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Grant’s zebra

Equus quagga boehmi

Grant’s zebra

The Grant’s zebra is perhaps one of the most striking and recognised African hooftstock. These herd animals are found throughout Africa and live in close groups called families or harems, which are led by a single male (also known as a stallion).

Grant’s zebras have long noses and, like many prey animals, their eyes are on the sides of their head which gives them a wider field of vision. If they see a predator approaching, Grant’s zebras will gather together so that the predator can only see a maze of stripes.

They share their enclosure with Rothschild's giraffe and ostrich, like they would in their savannah home.

Animal class

Savannah and grasslands

Diet - Herbivore
The Grant’s zebra eats grasses, leaves and twigs.

Zebras can measure 1.5 metres at the shoulder and weigh around 385 kilograms.

Grant’s zebras are found in the grasslands and shrubs of east and southern Africa.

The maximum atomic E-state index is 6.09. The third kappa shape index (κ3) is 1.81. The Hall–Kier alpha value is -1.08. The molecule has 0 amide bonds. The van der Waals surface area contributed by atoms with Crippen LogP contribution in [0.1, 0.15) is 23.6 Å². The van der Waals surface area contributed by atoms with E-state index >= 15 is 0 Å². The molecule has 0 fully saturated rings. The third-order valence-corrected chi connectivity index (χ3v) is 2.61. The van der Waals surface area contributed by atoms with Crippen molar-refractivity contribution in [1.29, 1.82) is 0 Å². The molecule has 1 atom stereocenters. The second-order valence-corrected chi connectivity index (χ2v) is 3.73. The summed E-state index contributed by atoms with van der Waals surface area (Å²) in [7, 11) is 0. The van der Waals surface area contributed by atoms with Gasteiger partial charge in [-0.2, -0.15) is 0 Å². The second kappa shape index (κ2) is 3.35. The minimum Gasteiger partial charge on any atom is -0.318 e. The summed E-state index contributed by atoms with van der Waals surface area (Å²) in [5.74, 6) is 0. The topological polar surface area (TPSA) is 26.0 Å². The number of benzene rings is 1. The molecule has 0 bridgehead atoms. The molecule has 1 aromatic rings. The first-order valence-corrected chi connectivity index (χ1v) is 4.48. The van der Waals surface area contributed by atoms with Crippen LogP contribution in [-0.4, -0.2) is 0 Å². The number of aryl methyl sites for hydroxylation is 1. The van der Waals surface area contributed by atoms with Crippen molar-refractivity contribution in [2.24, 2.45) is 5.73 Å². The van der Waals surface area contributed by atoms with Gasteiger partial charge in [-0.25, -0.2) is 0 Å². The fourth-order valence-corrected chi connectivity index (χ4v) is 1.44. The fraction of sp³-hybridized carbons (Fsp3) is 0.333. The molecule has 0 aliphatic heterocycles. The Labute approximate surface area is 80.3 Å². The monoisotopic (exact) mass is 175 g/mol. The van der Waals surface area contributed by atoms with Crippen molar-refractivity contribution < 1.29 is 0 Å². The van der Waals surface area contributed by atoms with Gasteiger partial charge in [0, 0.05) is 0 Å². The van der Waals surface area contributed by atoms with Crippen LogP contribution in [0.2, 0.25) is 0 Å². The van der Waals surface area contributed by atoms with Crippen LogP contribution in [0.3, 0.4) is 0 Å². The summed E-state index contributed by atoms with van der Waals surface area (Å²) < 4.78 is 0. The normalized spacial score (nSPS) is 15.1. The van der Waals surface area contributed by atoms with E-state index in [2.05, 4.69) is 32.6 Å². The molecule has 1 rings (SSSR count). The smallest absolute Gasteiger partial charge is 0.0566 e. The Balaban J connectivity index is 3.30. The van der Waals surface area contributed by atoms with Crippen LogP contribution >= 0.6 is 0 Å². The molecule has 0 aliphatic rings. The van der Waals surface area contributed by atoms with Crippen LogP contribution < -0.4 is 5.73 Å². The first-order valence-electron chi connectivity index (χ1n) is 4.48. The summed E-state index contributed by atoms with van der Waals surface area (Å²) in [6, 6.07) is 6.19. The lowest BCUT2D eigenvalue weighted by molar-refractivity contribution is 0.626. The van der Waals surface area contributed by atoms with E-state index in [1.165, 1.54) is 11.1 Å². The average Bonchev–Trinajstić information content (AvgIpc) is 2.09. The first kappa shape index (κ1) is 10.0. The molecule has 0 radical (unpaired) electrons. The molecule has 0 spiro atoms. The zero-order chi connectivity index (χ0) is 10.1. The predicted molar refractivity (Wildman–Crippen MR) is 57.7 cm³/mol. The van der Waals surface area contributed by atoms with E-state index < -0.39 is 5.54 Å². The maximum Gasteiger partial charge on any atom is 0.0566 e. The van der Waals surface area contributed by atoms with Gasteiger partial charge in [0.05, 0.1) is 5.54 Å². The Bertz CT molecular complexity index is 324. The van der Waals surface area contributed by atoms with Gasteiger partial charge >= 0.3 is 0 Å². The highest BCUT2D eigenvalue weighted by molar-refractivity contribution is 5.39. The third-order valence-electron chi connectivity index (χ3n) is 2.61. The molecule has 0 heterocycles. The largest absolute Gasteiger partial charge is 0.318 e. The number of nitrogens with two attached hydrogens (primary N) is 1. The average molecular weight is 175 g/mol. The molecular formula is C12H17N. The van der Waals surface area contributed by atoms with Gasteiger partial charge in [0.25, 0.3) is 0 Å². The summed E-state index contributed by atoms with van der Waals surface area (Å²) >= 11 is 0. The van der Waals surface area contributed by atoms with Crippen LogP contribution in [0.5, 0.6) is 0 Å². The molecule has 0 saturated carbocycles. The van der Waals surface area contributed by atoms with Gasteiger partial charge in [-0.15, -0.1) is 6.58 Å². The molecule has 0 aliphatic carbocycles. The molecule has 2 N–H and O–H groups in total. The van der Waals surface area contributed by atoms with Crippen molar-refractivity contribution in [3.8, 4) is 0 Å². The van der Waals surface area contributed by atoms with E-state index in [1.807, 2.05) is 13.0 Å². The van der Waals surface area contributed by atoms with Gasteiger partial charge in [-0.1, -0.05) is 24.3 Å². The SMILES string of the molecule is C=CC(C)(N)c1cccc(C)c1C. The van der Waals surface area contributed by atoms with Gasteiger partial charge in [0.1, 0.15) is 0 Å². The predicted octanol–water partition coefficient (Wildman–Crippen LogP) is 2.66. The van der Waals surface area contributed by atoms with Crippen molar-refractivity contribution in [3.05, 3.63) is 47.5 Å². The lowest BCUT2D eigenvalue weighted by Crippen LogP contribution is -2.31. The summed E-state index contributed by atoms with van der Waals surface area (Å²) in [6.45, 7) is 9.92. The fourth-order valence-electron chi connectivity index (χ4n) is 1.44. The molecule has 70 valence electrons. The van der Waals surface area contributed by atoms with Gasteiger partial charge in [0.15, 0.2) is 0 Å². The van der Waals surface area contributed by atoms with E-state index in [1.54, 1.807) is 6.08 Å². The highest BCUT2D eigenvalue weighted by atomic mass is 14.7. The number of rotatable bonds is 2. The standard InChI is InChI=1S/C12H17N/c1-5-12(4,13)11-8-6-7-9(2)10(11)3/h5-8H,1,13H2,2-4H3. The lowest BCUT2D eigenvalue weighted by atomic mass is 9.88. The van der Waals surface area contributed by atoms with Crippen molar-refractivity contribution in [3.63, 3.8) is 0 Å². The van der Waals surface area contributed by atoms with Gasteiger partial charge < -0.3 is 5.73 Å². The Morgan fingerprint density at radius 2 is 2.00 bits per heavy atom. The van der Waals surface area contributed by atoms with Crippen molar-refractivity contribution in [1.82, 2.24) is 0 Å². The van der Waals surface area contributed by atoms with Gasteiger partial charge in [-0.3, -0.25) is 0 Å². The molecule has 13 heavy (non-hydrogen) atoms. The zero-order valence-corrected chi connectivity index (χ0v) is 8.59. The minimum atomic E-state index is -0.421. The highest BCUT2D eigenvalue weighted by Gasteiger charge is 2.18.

Conservation status
The IUCN does not believe that Grant’s zebras are facing a high risk of extinction at present. They are not listed by CITES.

Conflict with humans is the biggest threat for Grant’s zebras. Their habitat is slowly being destroyed by the expansion of agriculture.

Current population
Although, the Grant’s zebra population has been reduced due to civil war and poaching, there is still believed to be 50,000 living in the wild.

Zoo population
There are 680 Grant’s zebras living in zoos worldwide. There is currently no EEP.

Key to acronyms

IUCN - International Union for Conservation of Nature

CITES - Convention on International Trade in Endangered Species 

EEP - European Endangered Species Programme

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